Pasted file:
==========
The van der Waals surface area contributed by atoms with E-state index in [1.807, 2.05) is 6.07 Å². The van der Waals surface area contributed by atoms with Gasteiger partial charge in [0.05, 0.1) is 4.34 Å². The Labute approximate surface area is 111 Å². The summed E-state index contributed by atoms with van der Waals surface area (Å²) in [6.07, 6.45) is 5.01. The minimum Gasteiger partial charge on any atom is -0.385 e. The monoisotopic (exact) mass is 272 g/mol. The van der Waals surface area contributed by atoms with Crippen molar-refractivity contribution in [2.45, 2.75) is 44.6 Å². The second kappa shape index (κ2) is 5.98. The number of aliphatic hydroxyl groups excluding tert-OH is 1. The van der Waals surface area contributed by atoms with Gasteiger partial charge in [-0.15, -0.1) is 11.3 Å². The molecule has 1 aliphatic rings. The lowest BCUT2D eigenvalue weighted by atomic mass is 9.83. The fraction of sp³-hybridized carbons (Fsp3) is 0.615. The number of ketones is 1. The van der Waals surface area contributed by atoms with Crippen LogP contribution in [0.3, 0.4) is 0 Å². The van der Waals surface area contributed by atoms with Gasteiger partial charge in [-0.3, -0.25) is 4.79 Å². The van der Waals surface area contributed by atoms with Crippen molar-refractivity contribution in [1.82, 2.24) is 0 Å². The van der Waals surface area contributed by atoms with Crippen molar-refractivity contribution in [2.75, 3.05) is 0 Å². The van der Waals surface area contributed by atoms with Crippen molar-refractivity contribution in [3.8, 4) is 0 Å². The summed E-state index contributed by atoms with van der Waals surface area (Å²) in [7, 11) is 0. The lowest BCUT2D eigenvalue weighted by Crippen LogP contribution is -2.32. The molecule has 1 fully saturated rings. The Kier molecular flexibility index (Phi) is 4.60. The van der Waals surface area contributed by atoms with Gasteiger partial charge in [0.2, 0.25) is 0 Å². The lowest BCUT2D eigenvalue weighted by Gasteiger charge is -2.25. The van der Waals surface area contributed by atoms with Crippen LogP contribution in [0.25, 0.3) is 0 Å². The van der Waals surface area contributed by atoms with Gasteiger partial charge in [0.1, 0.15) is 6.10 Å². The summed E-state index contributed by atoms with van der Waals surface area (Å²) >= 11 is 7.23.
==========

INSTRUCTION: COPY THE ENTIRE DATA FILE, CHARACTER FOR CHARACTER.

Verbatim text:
The van der Waals surface area contributed by atoms with E-state index in [1.807, 2.05) is 6.07 Å². The van der Waals surface area contributed by atoms with Gasteiger partial charge in [0.05, 0.1) is 4.34 Å². The Labute approximate surface area is 111 Å². The summed E-state index contributed by atoms with van der Waals surface area (Å²) in [6.07, 6.45) is 5.01. The minimum Gasteiger partial charge on any atom is -0.385 e. The monoisotopic (exact) mass is 272 g/mol. The van der Waals surface area contributed by atoms with Crippen molar-refractivity contribution in [2.45, 2.75) is 44.6 Å². The second kappa shape index (κ2) is 5.98. The number of aliphatic hydroxyl groups excluding tert-OH is 1. The van der Waals surface area contributed by atoms with Gasteiger partial charge in [-0.15, -0.1) is 11.3 Å². The molecule has 1 aliphatic rings. The lowest BCUT2D eigenvalue weighted by atomic mass is 9.83. The fraction of sp³-hybridized carbons (Fsp3) is 0.615. The number of ketones is 1. The van der Waals surface area contributed by atoms with Crippen LogP contribution in [0.3, 0.4) is 0 Å². The van der Waals surface area contributed by atoms with Gasteiger partial charge in [-0.3, -0.25) is 4.79 Å². The van der Waals surface area contributed by atoms with Crippen molar-refractivity contribution in [1.82, 2.24) is 0 Å². The van der Waals surface area contributed by atoms with Crippen molar-refractivity contribution in [2.75, 3.05) is 0 Å². The van der Waals surface area contributed by atoms with Crippen molar-refractivity contribution in [3.8, 4) is 0 Å². The summed E-state index contributed by atoms with van der Waals surface area (Å²) in [7, 11) is 0. The lowest BCUT2D eigenvalue weighted by Crippen LogP contribution is -2.32. The molecule has 1 fully saturated rings. The Kier molecular flexibility index (Phi) is 4.60. The van der Waals surface area contributed by atoms with Gasteiger partial charge in [0.2, 0.25) is 0 Å². The lowest BCUT2D eigenvalue weighted by Gasteiger charge is -2.25. The van der Waals surface area contributed by atoms with Crippen LogP contribution in [0.25, 0.3) is 0 Å². The van der Waals surface area contributed by atoms with Gasteiger partial charge in [0.1, 0.15) is 6.10 Å². The summed E-state index contributed by atoms with van der Waals surface area (Å²) >= 11 is 7.23.